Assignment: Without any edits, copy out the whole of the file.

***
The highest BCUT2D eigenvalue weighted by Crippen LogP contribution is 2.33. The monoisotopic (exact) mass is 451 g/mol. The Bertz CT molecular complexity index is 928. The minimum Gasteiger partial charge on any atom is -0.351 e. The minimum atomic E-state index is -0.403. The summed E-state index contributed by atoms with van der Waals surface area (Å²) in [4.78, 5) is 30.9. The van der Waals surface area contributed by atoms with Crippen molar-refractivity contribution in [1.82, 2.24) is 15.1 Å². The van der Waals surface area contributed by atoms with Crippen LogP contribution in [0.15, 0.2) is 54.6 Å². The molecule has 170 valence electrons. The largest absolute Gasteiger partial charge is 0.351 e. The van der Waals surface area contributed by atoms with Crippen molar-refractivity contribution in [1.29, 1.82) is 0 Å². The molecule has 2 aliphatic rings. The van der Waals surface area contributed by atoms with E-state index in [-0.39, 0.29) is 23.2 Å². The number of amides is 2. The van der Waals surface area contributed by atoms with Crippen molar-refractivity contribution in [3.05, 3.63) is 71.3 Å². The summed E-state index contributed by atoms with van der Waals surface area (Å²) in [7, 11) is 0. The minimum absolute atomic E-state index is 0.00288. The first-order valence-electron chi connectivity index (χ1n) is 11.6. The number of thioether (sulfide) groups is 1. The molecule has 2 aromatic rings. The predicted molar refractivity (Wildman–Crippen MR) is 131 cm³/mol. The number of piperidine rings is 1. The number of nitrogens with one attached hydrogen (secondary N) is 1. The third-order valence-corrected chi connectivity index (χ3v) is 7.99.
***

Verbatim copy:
The highest BCUT2D eigenvalue weighted by Crippen LogP contribution is 2.33. The monoisotopic (exact) mass is 451 g/mol. The Bertz CT molecular complexity index is 928. The minimum Gasteiger partial charge on any atom is -0.351 e. The minimum atomic E-state index is -0.403. The summed E-state index contributed by atoms with van der Waals surface area (Å²) in [4.78, 5) is 30.9. The van der Waals surface area contributed by atoms with Crippen molar-refractivity contribution in [1.82, 2.24) is 15.1 Å². The van der Waals surface area contributed by atoms with Crippen LogP contribution in [0.15, 0.2) is 54.6 Å². The molecule has 170 valence electrons. The largest absolute Gasteiger partial charge is 0.351 e. The van der Waals surface area contributed by atoms with Crippen molar-refractivity contribution in [1.29, 1.82) is 0 Å². The molecule has 2 aliphatic rings. The van der Waals surface area contributed by atoms with E-state index in [-0.39, 0.29) is 23.2 Å². The number of amides is 2. The van der Waals surface area contributed by atoms with Crippen molar-refractivity contribution in [3.05, 3.63) is 71.3 Å². The summed E-state index contributed by atoms with van der Waals surface area (Å²) in [7, 11) is 0. The minimum absolute atomic E-state index is 0.00288. The first-order valence-electron chi connectivity index (χ1n) is 11.6. The number of thioether (sulfide) groups is 1. The molecule has 2 aromatic rings. The predicted molar refractivity (Wildman–Crippen MR) is 131 cm³/mol. The number of piperidine rings is 1. The number of nitrogens with one attached hydrogen (secondary N) is 1. The third-order valence-corrected chi connectivity index (χ3v) is 7.99.